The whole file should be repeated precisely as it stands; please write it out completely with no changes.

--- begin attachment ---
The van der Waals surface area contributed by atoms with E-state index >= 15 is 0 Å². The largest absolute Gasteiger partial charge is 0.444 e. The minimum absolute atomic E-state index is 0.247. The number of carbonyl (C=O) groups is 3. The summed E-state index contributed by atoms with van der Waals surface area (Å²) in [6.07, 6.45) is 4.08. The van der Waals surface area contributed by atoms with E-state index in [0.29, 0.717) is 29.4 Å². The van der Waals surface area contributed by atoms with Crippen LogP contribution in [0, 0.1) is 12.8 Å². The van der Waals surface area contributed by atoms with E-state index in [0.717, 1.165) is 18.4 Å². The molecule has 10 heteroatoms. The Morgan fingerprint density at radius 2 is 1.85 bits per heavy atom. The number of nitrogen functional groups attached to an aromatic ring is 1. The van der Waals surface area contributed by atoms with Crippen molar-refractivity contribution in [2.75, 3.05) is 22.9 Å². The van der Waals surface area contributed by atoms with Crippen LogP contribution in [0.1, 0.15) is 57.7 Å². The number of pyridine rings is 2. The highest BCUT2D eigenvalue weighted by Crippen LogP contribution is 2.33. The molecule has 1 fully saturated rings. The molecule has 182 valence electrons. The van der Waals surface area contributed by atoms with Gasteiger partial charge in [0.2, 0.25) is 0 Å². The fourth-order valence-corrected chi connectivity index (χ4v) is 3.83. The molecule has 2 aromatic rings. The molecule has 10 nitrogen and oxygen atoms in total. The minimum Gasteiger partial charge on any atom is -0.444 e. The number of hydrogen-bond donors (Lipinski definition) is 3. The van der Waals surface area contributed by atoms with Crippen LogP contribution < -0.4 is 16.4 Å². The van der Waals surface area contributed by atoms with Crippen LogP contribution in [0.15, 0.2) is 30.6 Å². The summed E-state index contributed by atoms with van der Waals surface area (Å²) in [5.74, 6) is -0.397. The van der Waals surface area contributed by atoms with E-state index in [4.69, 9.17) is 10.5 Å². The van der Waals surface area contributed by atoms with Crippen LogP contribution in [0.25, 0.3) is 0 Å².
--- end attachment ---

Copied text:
The van der Waals surface area contributed by atoms with E-state index >= 15 is 0 Å². The largest absolute Gasteiger partial charge is 0.444 e. The minimum absolute atomic E-state index is 0.247. The number of carbonyl (C=O) groups is 3. The summed E-state index contributed by atoms with van der Waals surface area (Å²) in [6.07, 6.45) is 4.08. The van der Waals surface area contributed by atoms with E-state index in [0.29, 0.717) is 29.4 Å². The van der Waals surface area contributed by atoms with Crippen LogP contribution in [0, 0.1) is 12.8 Å². The van der Waals surface area contributed by atoms with E-state index in [0.717, 1.165) is 18.4 Å². The molecule has 10 heteroatoms. The Morgan fingerprint density at radius 2 is 1.85 bits per heavy atom. The number of nitrogen functional groups attached to an aromatic ring is 1. The van der Waals surface area contributed by atoms with Crippen molar-refractivity contribution in [2.75, 3.05) is 22.9 Å². The van der Waals surface area contributed by atoms with Crippen LogP contribution in [0.1, 0.15) is 57.7 Å². The number of pyridine rings is 2. The highest BCUT2D eigenvalue weighted by Crippen LogP contribution is 2.33. The molecule has 1 fully saturated rings. The molecule has 182 valence electrons. The van der Waals surface area contributed by atoms with Gasteiger partial charge in [0.2, 0.25) is 0 Å². The fourth-order valence-corrected chi connectivity index (χ4v) is 3.83. The molecule has 2 aromatic rings. The molecule has 10 nitrogen and oxygen atoms in total. The minimum Gasteiger partial charge on any atom is -0.444 e. The number of hydrogen-bond donors (Lipinski definition) is 3. The van der Waals surface area contributed by atoms with Crippen LogP contribution < -0.4 is 16.4 Å². The van der Waals surface area contributed by atoms with Crippen LogP contribution in [0.15, 0.2) is 30.6 Å². The summed E-state index contributed by atoms with van der Waals surface area (Å²) in [5.74, 6) is -0.397. The van der Waals surface area contributed by atoms with E-state index in [4.69, 9.17) is 10.5 Å². The van der Waals surface area contributed by atoms with Crippen LogP contribution in [0.25, 0.3) is 0 Å².